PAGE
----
CSC 153: Computer Science Fundamentals Grinnell College Spring, 2005
 
Laboratory Exercise Reading
 

Strings

Abstract

This reading builds upon background material on character data and discusses string processing within Scheme. Such processing includes string literals, zero-based indexing, string procedures, and string predicates.

Literal Strings:

A string is a sequence of characters. The external form of a string is the characters enclosed in double-quotes:

   "This is a string!"

Special characters can be included in a string by escaping them with a back-slash:

   "Type \"stop\" to quit."

Zero-based Indexing:

While much work with strings does not require access to individual characters within a string, some procedures reference positions in a string. In such cases, Scheme numbers character positions within strings starting at position 0. For example, consider the string:


   "I am very excited by the Scheme programming language!!!"

Scheme regards the first character (I) as being in position 0, followed by a blank or space character in position 1. The letters 'a' and 'm' follow in positions 2 and 3, respectively.

Some String Procedures:

Some common string procedures are shown in the following table:

Procedure Sample Call Result of Example Comment
string? (string?
"sample string")
True (#t) is argument a string?
string-length (string-length
"sample string")
13 number of characters in string
string-append (string-append "Big" "Small") "BigSmall" concatenate two strings
substring (substring
"sample string" 3 10)
"ple str" extract characters from first to before second designated position from string
string-ref (string-ref
"sample string" 4)
#\l return character at given position
string->list(string->list "example") (#\e #\x #\a #\m #\p #\l #\e) makes a list of the characters in a string
list->string (list->string '(#\e #\x #\a #\m #\p #\l #\e)) "example" makes a string of the characters in a list
symbol->string (symbol->string 'example) "example" change a given symbol to a string
string->symbol (string->symbol "example") example convert a given string to a symbol

Some Comparisons of Strings:

Scheme also provides various predicates to compare two strings are equal:

Procedure Comment
string=? Are two strings equal?
string<? Does first string come first?
string>? Does first string come after?
string<=? Is first string equal the second or does the first come before the second?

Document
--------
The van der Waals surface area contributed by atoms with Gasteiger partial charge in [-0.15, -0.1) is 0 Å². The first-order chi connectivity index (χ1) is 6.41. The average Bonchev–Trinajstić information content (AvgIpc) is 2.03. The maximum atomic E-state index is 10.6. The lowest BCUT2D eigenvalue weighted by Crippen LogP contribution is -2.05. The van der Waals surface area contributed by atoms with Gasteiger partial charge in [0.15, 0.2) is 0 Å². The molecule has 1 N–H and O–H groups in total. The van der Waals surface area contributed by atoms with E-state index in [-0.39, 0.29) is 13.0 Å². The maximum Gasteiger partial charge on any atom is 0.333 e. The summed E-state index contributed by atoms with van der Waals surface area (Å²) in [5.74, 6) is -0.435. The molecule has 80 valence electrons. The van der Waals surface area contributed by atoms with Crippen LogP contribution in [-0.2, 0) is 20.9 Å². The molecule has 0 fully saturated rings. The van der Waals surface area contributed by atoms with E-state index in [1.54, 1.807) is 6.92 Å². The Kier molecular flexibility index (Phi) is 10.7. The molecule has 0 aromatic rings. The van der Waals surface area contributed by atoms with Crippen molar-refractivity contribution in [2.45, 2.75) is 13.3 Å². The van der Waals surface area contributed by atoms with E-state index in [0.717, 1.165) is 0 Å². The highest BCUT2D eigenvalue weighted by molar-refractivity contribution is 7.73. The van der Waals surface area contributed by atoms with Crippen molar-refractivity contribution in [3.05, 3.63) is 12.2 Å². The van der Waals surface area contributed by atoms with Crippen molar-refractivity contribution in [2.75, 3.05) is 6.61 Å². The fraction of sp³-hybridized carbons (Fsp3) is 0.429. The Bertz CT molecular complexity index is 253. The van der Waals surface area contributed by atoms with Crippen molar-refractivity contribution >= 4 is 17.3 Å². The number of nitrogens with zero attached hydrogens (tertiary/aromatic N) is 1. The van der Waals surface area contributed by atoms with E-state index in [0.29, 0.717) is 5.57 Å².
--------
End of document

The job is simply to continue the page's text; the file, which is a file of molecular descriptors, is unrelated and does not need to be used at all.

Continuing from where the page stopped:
string>=? Are the strings equal or does the first come after the second?

Scheme also provides string predicates which are case-insensitive:

string-ci=? Same as string=?, but ignoring case
string-ci<? Same as string<?, but considering uppercase and lowercase letters to be equivalent
string-ci>? Same as string>?, but ignoring case
string-ci<=? Same as string<=?, but ignoring case
string-ci>=? Same as string>=?, but ignoring case

Example:

Consider the problem of counting the number of vowels within a string.

Approach 1:

Convert the letters of the string to a list, and recursively count the vowels on the list. This might lead to the following code (which assumes a previously defined procedure vowel? that determines if a given character is a vowel).


(define number-vowels
   (lambda (str)
   ;Pre-condition:  str is a character string
   ;Post-condition:  returns number of vowels in str
      (number-vowels-kernel (string->list str))
   )
)

(define number-vowels-kernel
   (lambda (ls)
   ;Pre-condition:  ls is a list of characters
   ;Post-condition:  returns number of vowels in ls
      (cond ((null? ls) 0)
            ((vowel? (car ls)) (+ 1 (number-vowels-kernel (cdr ls))))
            (else (number-vowels-kernel (cdr ls)))
      )
   )
)

Approach 2:

Examine each letter in the string, and increase your count (from 0) each time a vowel is encountered. This approach motivates the following code, which moves position by position from the start of the string to the end:


(define number-vowels
   (lambda (str)
   ;Pre-condition:  str is a character string